New Connecticut Law: Horses Not Vicious

New Connecticut Law: Horses Not Vicious

The new law prevents domesticated horses from being classified as vicious.

Photo: Anne M. Eberhardt/The Horse

The Connecticut Senate unanimously passed HB 5044 on May 6, which prevents domesticated horses from being classified as vicious. The state’s House of Representatives passed the law unanimously in April, and Governor Dannel P. Malloy, who introduced the legislation in February, has committed to signing the bill into law. 

The law refutes two court decisions that involved a horse in Milford, Connecticut, that bit a child in 2006. The initial court ruling in 2010 sided with the horse’s owner due to the horse’s lack of a biting history. However, that decision was appealed and overturned in February 2012, resulting in a Supreme Court case decided in March. That decision stated that horse owners and keepers have “a duty to take reasonable steps to prevent injuries that are foreseeable because the animal belongs to a species or breed that is naturally inclined to cause such injuries, and that the owner may be held liable for negligence if he or she fails to take such reasonable steps and an injury results.” This decision resulted in court decisions on a case-by-case basis.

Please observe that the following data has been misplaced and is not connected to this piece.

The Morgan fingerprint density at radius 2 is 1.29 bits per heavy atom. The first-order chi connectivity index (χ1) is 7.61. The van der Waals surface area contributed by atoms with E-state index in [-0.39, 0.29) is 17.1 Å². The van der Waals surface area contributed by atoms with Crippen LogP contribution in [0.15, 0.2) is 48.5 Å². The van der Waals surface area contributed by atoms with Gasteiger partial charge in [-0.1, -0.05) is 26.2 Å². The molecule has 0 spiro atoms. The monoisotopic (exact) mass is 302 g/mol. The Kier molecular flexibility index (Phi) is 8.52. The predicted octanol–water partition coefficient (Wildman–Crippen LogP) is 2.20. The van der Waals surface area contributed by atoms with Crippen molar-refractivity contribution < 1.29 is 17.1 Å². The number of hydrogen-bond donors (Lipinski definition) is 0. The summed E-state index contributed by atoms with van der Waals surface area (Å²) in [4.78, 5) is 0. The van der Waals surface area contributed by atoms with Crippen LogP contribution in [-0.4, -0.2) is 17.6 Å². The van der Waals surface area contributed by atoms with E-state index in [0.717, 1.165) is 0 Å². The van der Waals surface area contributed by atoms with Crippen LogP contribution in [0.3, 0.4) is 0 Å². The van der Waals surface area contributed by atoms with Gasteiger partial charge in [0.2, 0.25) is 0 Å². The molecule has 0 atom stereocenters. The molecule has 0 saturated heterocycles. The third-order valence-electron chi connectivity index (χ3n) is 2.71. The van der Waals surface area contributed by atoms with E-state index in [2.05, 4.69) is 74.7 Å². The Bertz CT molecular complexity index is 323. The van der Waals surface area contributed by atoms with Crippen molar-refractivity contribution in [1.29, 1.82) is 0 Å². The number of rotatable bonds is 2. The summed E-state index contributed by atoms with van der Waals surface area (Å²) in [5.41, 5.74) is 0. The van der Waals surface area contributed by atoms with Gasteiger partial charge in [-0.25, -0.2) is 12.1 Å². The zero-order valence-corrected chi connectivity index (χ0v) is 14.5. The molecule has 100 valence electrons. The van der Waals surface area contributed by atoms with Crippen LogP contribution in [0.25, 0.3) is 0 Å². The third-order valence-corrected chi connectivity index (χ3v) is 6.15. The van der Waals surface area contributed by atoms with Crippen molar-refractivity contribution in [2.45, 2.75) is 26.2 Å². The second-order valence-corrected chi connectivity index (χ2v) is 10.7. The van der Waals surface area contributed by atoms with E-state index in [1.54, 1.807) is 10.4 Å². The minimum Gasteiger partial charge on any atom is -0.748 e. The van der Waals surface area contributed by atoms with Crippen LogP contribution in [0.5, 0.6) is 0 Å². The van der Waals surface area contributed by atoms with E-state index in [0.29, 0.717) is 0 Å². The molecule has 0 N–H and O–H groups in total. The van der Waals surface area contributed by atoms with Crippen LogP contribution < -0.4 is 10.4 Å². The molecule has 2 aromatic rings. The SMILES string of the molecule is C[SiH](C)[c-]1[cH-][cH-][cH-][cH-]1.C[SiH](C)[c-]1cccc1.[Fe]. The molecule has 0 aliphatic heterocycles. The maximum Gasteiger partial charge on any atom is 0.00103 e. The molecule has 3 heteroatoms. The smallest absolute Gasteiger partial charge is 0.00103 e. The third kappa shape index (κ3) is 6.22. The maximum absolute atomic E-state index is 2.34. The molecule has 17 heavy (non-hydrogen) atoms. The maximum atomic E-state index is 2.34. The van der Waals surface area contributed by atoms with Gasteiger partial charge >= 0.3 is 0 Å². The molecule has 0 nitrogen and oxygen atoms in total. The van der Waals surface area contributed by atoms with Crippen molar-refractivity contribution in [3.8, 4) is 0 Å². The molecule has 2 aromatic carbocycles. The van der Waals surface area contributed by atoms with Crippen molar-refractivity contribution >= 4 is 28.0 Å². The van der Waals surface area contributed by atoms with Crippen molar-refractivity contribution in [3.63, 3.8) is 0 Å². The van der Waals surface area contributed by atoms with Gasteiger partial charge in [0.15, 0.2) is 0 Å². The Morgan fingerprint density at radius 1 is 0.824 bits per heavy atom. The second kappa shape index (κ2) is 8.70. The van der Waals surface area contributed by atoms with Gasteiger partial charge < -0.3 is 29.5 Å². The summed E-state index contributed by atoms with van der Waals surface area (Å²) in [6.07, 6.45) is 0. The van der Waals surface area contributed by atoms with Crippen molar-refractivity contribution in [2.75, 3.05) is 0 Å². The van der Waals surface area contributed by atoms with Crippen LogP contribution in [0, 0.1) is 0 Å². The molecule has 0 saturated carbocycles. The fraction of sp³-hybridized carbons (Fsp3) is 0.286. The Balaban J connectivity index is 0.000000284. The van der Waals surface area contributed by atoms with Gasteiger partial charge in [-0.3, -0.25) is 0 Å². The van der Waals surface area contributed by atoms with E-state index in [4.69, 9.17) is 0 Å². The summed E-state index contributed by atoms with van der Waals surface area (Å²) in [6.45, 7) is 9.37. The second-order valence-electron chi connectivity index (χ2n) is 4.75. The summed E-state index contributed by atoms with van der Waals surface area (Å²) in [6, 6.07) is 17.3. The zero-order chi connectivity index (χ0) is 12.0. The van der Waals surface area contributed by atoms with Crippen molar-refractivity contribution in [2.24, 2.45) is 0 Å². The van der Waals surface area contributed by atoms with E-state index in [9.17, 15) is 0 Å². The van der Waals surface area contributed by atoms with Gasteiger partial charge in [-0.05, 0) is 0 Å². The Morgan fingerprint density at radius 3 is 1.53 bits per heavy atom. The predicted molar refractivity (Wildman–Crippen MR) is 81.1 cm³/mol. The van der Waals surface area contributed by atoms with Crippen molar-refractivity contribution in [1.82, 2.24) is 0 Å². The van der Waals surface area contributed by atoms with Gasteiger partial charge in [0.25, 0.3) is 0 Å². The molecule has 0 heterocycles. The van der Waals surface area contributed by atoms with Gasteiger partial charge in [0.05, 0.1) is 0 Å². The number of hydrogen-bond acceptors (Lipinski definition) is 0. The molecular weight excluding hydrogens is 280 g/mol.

Malloy initially introduced the legislation in response to concerns that classifying horses as vicious would cause insurance rates for horse-related businesses to skyrocket or for insurance to be cancelled altogether. This could have threatened the state’s horse industry, including breeding, training and boarding stables; therapeutic riding programs; horse camps; petting zoos; trail riding; and other horse-related activities.

“Connecticut’s agriculture sector contributes $3.5 billion to our economy, accounts for about 28,000 jobs in our state, and is an industry with tremendous growth potential,” Malloy said.

When Malloy signs the bill into law, future lawsuits will be based on the presumption that a horse, pony, donkey or mule is not inherently dangerous, which could then be rebutted by evidence pertaining to a particular animal of the equine species.

The bill is available for review online.

About the Author

Diane E. Rice

Diane E. Rice earned a bachelor’s degree in agricultural journalism from the University of Wisconsin, then melded her education and her lifelong passion for horses in an editorial position at Appaloosa Journal. She currently works as a freelance writer, editor, proofreader, and photographer and has served on American Horse Publications’ board of directors. Rice spends her spare time gardening, reading, serving in her church, and with her daughters, grandchildren, and pets.

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